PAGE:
Why Armenia is worth a visit

Armenia’s ancient history

Armenia is among the world’s ancient countries, first being mentioned in King Dari I’s Behistun manuscript in 520 BC. Armenia was also the first country to adopt Christianity as state religion. Gregory the Illuminator (Lusavorich), who baptized Armenia in 301, became the first Catholicos of All Armenians. Armenia became the first Christian state.

Armenias capital, Yerevan, is one of the oldest cities in the world and was founded in 782 BC by King Argishti I, which makes it 29 years older than Rome.

UNESCO World Heritage Sites

Number of Armenian Sites and Objects have been included in the UNESCO World Heritage List.

There are 9 cultural sites on the territory of Armenia which are under the protection of UNESCO: the Monastery of Haghpat (X-XIII century), the Monastery of Sanahin (X century), Echmiadzin Cathedral (IV century), Saint Hripsime Church (VII century), St. Gayane Church (VII century), the Archaeological Site of Zvartnots (VII century), Geghard Monastery (IV-XIII centuries), Saint Shoghakat Church (XVII century), the Upper Valley of the river Azat.

In 2014 Armenian lavash was added to the list of Intangible Cultural Heritage by UNESCO. The List of Intangible Heritage Site also includes: playing duduk (2005), the skill of creating Armenian khachkars – stone crosses (2010) and medieval Armenian epic “David of Sasun” (2012).

World’s longest passenger ropeway

Ropeway “Wings of Tatev”, located next to the monastery of Tatev (built in the 9th-13th centuries), is the world’s longest passenger ropeway. With a length of 5752 meters, “Wings of Tatev” is the only engineering facility of this magnitude in the world to be built in just 10 months. Air path to the monastery takes 11 minutes, the maximum height is 320 meters, the maximum number of passengers is 25, the capacity of the ropeway is 200 passengers per hour.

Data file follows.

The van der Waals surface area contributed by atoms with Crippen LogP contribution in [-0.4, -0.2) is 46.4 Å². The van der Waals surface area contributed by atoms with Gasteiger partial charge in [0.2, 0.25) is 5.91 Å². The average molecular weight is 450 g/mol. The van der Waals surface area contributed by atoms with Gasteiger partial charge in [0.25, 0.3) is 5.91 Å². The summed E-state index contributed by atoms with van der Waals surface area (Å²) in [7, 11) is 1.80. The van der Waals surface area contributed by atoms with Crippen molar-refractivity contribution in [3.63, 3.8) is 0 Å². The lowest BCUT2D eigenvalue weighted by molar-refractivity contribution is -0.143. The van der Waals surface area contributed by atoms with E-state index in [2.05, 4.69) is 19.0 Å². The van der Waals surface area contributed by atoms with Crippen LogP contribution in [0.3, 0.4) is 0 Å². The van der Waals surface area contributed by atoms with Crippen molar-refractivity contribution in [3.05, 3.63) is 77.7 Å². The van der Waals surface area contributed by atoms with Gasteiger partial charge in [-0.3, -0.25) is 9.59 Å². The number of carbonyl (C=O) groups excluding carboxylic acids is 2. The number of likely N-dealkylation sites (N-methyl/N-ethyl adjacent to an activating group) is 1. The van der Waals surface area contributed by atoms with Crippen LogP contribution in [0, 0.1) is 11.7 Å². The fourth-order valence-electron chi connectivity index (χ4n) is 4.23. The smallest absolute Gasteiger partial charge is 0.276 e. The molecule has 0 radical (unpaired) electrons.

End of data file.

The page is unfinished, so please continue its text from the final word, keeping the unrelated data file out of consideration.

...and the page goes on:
The most ancient cuisine in the South Caucasus

Armenians use lots of spices, herbs, and wild flowers which give the dishes their authentic delicious taste. Spas, creamy soup, made from fermented Armenian yogurt (matsun), Armenian kyufta (meatballs) or Dolma (grape leaves stuffed with minced meat) are all well-worth a try.

White Armenian cheese and basturma (dried meat with spices), which you can wrap in lavash, Armenian national flat bread, serve as perfect snacks. For the sweet-toothed, the best choice is the Armenian gata, a widely popular dessert.

The apricot is Armenia’s national fruit. Apricot seeds have been found in the earliest archeological sites. Some early botanical names for apricots are Prunus armeniaca and Mala armeniaca.

The pomegranate is the Armenian symbol of life. Tradition tells us that a mature pomegranate has 365 seeds, one for each day of the year. The pomegranate appears in artwork, carpets, and design patterns